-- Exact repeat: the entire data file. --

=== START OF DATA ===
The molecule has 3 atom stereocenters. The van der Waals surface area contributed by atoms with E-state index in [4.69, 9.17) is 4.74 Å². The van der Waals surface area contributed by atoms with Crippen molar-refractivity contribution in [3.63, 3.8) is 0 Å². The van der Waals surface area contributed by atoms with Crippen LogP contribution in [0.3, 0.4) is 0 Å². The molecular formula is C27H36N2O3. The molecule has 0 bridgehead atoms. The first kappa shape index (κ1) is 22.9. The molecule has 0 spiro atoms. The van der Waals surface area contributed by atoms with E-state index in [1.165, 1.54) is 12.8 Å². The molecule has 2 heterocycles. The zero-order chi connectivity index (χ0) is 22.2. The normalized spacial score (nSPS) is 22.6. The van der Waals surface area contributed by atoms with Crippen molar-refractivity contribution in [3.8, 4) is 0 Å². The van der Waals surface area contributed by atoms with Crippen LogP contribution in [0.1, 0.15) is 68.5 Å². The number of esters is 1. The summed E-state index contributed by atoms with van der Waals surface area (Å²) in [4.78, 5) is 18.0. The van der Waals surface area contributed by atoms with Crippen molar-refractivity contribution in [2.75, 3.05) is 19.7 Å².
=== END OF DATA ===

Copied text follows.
The molecule has 3 atom stereocenters. The van der Waals surface area contributed by atoms with E-state index in [4.69, 9.17) is 4.74 Å². The van der Waals surface area contributed by atoms with Crippen molar-refractivity contribution in [3.63, 3.8) is 0 Å². The van der Waals surface area contributed by atoms with Crippen LogP contribution in [0.3, 0.4) is 0 Å². The molecular formula is C27H36N2O3. The molecule has 0 bridgehead atoms. The first kappa shape index (κ1) is 22.9. The molecule has 0 spiro atoms. The van der Waals surface area contributed by atoms with E-state index in [1.165, 1.54) is 12.8 Å². The molecule has 2 heterocycles. The zero-order chi connectivity index (χ0) is 22.2. The normalized spacial score (nSPS) is 22.6. The van der Waals surface area contributed by atoms with Crippen molar-refractivity contribution in [3.8, 4) is 0 Å². The van der Waals surface area contributed by atoms with Crippen LogP contribution in [0.1, 0.15) is 68.5 Å². The number of esters is 1. The summed E-state index contributed by atoms with van der Waals surface area (Å²) in [4.78, 5) is 18.0. The van der Waals surface area contributed by atoms with Crippen molar-refractivity contribution in [2.75, 3.05) is 19.7 Å².